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|Nostradamus (1503-1566) - true name Michel de Notredame or Nostredame|
French physician and astrologer, whose prophecies have attracted the imagination for centuries – also the Nazis used his verses during WW II. Besides his famous Centuries Nostradamus published in 1550 an almanac containing weather predictions. The first edition of his quatrains appeared in 1672. In our modern world in 1999, with the approach of the end of the millenium, apocalyptic fears raised new interest in the writings of Edgar Cayce, Jean Dixon, Nostradamus, and other prophets.
Sitting by night in my secret study,
Michel de Nostredame, better known as Nostradamus, was born in St. Rémy, Provence into a well-educated Jewish family, who had acquired their property in the grain trade. His parents converted to Catholicism, which made Nostradamus both familiar with the occult wisdom of the Kabbalah and the prophecies of the Bible. Michel was the eldest son; Bertrand, the second son passed into oblivion – they both were duly baptized. At home Michel was educated in Hebrew, Latin, Greek, astronomy and other sciences. The family of his mother, Renee de Saint- Remy, contained many physicians and men skilled in mathematics. At the age of nineteen Nostradamus was sent to study medicine at the University of Montpellier. In Avignon he had read works on magic and the occult.
Like physicians at that time, Nostradamus did not make a clear distinction between alchemy and pharmacy – for his doctorate in Montpellier in 1529 he defended various unorthodox remedies which he had used. After taking his Doctor's degree he worked for some time as a professor, and practised later in Agen, where he met the famous scholar Jules-César Scaliger, Lyons, and other places in southern France. In Agen he married; he had a son and a daughter, and led an idyllic life for three years, until he lost his wife and children in 1538 during an outbreak of pestilence. Since he could not save even his own family, his patients abandoned him.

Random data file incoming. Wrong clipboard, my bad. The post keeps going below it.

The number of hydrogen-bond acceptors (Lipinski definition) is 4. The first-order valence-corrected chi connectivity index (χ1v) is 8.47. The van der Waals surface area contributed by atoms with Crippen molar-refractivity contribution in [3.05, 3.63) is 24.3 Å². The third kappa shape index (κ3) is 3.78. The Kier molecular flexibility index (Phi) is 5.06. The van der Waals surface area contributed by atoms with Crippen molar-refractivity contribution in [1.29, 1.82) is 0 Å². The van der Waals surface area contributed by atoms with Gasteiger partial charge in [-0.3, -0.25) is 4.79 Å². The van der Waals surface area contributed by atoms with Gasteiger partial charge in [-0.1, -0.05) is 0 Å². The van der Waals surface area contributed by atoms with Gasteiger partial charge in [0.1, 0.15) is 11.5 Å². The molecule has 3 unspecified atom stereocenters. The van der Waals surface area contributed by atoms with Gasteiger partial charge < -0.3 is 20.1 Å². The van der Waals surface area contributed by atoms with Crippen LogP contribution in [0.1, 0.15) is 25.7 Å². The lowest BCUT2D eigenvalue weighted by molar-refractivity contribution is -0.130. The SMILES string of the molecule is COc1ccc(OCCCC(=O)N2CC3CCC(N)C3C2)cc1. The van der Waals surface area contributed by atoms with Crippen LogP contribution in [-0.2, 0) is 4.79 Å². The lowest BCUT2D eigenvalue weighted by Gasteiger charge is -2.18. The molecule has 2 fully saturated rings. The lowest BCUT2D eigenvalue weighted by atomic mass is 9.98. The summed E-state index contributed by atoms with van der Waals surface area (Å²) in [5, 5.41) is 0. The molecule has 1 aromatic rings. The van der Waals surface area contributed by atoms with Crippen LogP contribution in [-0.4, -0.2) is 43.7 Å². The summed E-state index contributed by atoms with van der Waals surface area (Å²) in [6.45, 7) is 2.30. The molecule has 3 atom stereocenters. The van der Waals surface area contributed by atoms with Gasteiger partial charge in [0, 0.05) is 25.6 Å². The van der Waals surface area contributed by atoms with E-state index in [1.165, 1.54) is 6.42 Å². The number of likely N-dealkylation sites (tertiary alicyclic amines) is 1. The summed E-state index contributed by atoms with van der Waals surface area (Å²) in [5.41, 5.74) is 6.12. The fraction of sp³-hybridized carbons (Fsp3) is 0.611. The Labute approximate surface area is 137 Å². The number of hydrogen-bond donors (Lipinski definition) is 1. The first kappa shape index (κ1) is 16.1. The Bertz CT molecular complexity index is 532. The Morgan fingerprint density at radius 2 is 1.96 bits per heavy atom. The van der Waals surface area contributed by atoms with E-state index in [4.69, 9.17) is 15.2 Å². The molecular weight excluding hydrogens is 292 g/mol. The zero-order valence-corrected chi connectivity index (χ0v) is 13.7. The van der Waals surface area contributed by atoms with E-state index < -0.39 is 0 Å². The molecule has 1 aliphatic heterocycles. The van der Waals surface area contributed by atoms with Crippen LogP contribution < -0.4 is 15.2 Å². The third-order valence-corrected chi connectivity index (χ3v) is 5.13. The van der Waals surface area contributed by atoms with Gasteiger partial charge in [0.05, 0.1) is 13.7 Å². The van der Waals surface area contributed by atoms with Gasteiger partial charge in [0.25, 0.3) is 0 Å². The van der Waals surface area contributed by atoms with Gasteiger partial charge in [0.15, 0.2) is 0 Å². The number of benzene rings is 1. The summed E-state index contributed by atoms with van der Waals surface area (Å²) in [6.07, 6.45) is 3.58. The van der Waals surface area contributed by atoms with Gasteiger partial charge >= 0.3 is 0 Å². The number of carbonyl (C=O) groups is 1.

Little is known of his wanderings in the following years. Possibly he learned to know some of the secrets of the magicians at one point of his life. The Toulouse Inquisition accused him of heresy, and he sought contact with all from whom he could learn more about medicine, from Lorraine to Sicily. Nostradamus's reliance on sanitary precautions aided his growing renown as a healer. After returning to France in 1544 he published Le livre d'Orus Apollo, a book of epigrams, which had nothing to do with "The Book of Orus Apollo" of the title.
Nostradamus' wandering ended when he married in 1547 Anne Ponsart Gemelle, a rich widow; they had three sons and three daughters. With his family Nostradamus lived in Salon, near Aix, where he started to work on his famous astrological predictions Prophéties (Centuries, 1555-58). Alone in his study he used the power of scrying, or divination by concentration, using a bowl of water on a tripod as the focus of his attention. While experimenting with alchemy, he perhaps used some narcotic herbs. The branches in the first quatrain refer indirectly, according to some interpretations, to Branchus, son of Apollo, the sun god patron of poetry and prophecy. Nostradamus said that the Centuries were written as a collection of prophetic quatrains with no chronological order, which has inspired his followers to arrange them.